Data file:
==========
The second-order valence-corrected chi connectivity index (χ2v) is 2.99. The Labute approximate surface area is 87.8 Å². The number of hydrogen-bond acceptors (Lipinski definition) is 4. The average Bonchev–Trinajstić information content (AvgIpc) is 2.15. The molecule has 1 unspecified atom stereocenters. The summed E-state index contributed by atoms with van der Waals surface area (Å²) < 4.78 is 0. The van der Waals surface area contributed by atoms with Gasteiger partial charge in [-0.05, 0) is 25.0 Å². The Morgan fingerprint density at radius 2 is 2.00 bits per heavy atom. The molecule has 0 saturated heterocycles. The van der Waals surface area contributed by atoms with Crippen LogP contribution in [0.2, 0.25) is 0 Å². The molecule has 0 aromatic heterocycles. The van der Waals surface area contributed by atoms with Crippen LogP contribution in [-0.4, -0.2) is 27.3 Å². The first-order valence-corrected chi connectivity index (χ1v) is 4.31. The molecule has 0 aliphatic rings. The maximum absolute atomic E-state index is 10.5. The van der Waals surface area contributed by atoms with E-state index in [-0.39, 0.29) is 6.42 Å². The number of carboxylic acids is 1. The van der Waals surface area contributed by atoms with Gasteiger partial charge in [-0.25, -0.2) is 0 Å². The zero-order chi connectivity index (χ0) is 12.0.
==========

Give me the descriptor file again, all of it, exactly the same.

The second-order valence-corrected chi connectivity index (χ2v) is 2.99. The Labute approximate surface area is 87.8 Å². The number of hydrogen-bond acceptors (Lipinski definition) is 4. The average Bonchev–Trinajstić information content (AvgIpc) is 2.15. The molecule has 1 unspecified atom stereocenters. The summed E-state index contributed by atoms with van der Waals surface area (Å²) < 4.78 is 0. The van der Waals surface area contributed by atoms with Gasteiger partial charge in [-0.05, 0) is 25.0 Å². The Morgan fingerprint density at radius 2 is 2.00 bits per heavy atom. The molecule has 0 saturated heterocycles. The van der Waals surface area contributed by atoms with Crippen LogP contribution in [0.2, 0.25) is 0 Å². The molecule has 0 aromatic heterocycles. The van der Waals surface area contributed by atoms with Crippen LogP contribution in [-0.4, -0.2) is 27.3 Å². The first-order valence-corrected chi connectivity index (χ1v) is 4.31. The molecule has 0 aliphatic rings. The maximum absolute atomic E-state index is 10.5. The van der Waals surface area contributed by atoms with E-state index in [-0.39, 0.29) is 6.42 Å². The number of carboxylic acids is 1. The van der Waals surface area contributed by atoms with Gasteiger partial charge in [-0.25, -0.2) is 0 Å². The zero-order chi connectivity index (χ0) is 12.0.